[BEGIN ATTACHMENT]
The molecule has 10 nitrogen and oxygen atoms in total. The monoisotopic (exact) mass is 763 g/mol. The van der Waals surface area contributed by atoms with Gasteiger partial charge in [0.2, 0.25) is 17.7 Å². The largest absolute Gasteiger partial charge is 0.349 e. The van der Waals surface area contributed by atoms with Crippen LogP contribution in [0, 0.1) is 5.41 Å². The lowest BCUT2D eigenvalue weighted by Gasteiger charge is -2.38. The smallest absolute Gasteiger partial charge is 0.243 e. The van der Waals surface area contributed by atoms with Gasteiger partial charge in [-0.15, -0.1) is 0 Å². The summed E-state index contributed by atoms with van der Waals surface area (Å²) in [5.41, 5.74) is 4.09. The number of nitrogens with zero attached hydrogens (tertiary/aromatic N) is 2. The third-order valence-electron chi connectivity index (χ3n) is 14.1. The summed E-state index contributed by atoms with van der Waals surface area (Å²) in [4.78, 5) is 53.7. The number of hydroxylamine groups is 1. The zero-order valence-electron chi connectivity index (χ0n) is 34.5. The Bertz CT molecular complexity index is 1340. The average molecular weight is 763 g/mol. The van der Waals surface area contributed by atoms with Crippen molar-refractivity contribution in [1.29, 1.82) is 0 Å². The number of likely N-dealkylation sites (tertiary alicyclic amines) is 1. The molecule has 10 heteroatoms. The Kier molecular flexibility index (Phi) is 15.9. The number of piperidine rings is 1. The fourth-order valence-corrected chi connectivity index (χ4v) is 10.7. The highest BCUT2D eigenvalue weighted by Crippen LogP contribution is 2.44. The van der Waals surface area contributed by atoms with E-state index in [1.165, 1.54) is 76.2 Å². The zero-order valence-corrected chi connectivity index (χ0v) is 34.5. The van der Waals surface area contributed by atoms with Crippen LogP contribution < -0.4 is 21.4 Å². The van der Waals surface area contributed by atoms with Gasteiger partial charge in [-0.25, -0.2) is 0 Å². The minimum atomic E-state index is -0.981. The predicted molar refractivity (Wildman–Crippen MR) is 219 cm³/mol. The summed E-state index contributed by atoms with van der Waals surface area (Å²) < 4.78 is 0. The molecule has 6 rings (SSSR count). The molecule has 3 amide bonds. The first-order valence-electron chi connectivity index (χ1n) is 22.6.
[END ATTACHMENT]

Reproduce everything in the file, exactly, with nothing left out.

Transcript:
The molecule has 10 nitrogen and oxygen atoms in total. The monoisotopic (exact) mass is 763 g/mol. The van der Waals surface area contributed by atoms with Gasteiger partial charge in [0.2, 0.25) is 17.7 Å². The largest absolute Gasteiger partial charge is 0.349 e. The van der Waals surface area contributed by atoms with Crippen LogP contribution in [0, 0.1) is 5.41 Å². The lowest BCUT2D eigenvalue weighted by Gasteiger charge is -2.38. The smallest absolute Gasteiger partial charge is 0.243 e. The van der Waals surface area contributed by atoms with Gasteiger partial charge in [-0.15, -0.1) is 0 Å². The summed E-state index contributed by atoms with van der Waals surface area (Å²) in [5.41, 5.74) is 4.09. The number of nitrogens with zero attached hydrogens (tertiary/aromatic N) is 2. The third-order valence-electron chi connectivity index (χ3n) is 14.1. The summed E-state index contributed by atoms with van der Waals surface area (Å²) in [4.78, 5) is 53.7. The number of hydroxylamine groups is 1. The zero-order valence-electron chi connectivity index (χ0n) is 34.5. The Bertz CT molecular complexity index is 1340. The average molecular weight is 763 g/mol. The van der Waals surface area contributed by atoms with Crippen molar-refractivity contribution in [1.29, 1.82) is 0 Å². The number of likely N-dealkylation sites (tertiary alicyclic amines) is 1. The molecule has 10 heteroatoms. The Kier molecular flexibility index (Phi) is 15.9. The number of piperidine rings is 1. The fourth-order valence-corrected chi connectivity index (χ4v) is 10.7. The highest BCUT2D eigenvalue weighted by Crippen LogP contribution is 2.44. The van der Waals surface area contributed by atoms with E-state index in [1.165, 1.54) is 76.2 Å². The zero-order valence-corrected chi connectivity index (χ0v) is 34.5. The van der Waals surface area contributed by atoms with Crippen LogP contribution < -0.4 is 21.4 Å². The van der Waals surface area contributed by atoms with Gasteiger partial charge in [-0.25, -0.2) is 0 Å². The minimum atomic E-state index is -0.981. The predicted molar refractivity (Wildman–Crippen MR) is 219 cm³/mol. The summed E-state index contributed by atoms with van der Waals surface area (Å²) < 4.78 is 0. The molecule has 6 rings (SSSR count). The molecule has 3 amide bonds. The first-order valence-electron chi connectivity index (χ1n) is 22.6.